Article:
South Korean capital celebrates 1st Pride Parade in 3 years

Seoul, South Korea — Thousands of gay rights supporters celebrated under heavy police guard in the South Korean capital on Saturday as they marked the city’s first pride parade in three years after a COVID-19 hiatus.

Police were on alert as church-backed counter-protesters gathered in nearby streets, highlighting tensions surrounding sexual minority rights in the deeply conservative country, but there were no major scuffles or disruptions. Saturday afternoon.

Revelers carrying or waving rainbow banners cheered during speeches and swayed to music from a stage in front of City Hall during the Seoul Queer Parade, which promotes equality for lesbians, gays , bisexuals and transgender people.

Police set up perimeters to separate them from conservative Christian protesters, also numbering in the thousands, who held banners and chanted anti-gay slogans as their leader shouted prayers into a microphone pleading for God to ‘save the Republic’ of Korea’s anti-discrimination law”.

Some of those protesters denounced conservative Seoul Mayor Oh Se-hoon for the city’s reluctance to block the “lewd” Pride parade. Gay rights activists are also unhappy with Oh, who in an interview with a Christian newspaper last week said the city could ban the Pride event from using City Hall Square starting next year if this year’s participants “exhibit indecent material or overexpose their bodies”.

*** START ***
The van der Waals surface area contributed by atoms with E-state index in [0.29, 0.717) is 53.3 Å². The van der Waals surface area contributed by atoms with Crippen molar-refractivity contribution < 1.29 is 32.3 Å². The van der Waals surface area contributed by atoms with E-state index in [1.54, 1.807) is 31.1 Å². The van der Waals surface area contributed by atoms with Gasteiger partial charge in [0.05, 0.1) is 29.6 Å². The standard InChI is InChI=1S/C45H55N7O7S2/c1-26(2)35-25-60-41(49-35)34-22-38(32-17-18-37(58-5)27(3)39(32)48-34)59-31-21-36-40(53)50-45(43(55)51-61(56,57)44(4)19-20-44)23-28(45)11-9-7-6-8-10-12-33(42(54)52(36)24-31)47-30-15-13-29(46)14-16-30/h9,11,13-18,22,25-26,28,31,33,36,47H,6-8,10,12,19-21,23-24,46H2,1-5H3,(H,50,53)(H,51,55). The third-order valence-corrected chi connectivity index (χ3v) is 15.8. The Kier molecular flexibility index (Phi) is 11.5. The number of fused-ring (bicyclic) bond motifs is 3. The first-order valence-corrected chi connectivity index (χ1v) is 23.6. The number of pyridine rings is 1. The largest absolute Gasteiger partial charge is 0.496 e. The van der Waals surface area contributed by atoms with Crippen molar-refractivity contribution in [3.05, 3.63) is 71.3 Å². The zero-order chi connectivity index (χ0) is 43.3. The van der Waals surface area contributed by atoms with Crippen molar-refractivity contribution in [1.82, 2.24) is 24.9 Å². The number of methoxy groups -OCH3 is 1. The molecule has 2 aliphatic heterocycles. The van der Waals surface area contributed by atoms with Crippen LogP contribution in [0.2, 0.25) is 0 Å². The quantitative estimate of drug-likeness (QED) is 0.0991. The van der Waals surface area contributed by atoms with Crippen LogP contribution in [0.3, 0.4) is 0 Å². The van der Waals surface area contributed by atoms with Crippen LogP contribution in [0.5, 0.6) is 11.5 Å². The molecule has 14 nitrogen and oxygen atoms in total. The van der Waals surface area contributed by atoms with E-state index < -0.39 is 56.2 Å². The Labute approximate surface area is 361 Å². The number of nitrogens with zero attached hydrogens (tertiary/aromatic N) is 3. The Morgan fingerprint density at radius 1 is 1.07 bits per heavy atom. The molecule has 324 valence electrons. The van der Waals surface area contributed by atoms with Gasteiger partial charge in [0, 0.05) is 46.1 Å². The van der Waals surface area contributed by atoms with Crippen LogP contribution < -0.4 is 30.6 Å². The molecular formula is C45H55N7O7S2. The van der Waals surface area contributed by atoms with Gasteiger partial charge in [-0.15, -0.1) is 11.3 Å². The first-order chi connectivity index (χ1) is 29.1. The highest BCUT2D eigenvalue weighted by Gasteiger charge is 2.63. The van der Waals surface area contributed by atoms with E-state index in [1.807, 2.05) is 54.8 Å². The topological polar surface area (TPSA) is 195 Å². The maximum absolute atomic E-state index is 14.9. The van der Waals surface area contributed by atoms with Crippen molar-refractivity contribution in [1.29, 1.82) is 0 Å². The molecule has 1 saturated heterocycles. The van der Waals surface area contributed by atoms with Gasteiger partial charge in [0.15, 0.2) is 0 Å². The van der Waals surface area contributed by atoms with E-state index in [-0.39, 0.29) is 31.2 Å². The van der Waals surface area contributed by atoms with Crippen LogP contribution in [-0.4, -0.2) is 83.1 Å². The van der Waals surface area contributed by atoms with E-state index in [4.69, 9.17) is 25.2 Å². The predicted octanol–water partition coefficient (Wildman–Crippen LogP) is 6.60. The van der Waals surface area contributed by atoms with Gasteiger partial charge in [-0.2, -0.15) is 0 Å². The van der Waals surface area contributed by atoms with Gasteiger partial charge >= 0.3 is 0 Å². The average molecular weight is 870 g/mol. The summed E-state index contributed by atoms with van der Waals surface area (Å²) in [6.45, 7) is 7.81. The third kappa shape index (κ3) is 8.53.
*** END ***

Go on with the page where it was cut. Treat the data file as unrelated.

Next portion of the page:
Thousands of police from nearly 60 units have been deployed to monitor protesters on both sides, said Kim Man-seok, an official with the Seoul Metropolitan Police Agency. Police did not immediately provide a crowd estimate, but had previously forecast an attendance of around 40,000 for the duels.

Pride parade participants then planned to march to Seoul’s main train station, around the same time as counter-protesters planned to march to nearby streets.

While top South Korean politicians shunned the Pride Parade, the event attracted a number of foreign diplomats, including the new US Ambassador to South Korea, Philip Goldberg, whose endorsement of gay rights has angered conservatives and Christian groups. Some have protested outside the US Embassy in recent weeks, denouncing Goldberg’s appointment as part of the Biden administration’s “gay cultural imperialism.”

While views on sexual minorities in South Korea have gradually improved in recent years, they are still severely stigmatized and frequently exposed to hate speech and crime. Calls for equality have so far been thwarted by a powerful Christian lobby that has blocked politicians from passing laws banning discrimination. Representation is a problem as there are no openly gay politicians or business leaders, although some celebrities have carved out a place for themselves in show business.

The Seoul Queer Parade was not held in 2020 and 2021 as the country used strict social distancing measures to combat COVID-19. The country’s anti-virus campaign has also exposed its homophobia issues. A spate of infections linked to Seoul nightclubs popular with gay men in 2020 sparked a huge public backlash that critics say may have intimidated many sexual minorities from coming forward for testing.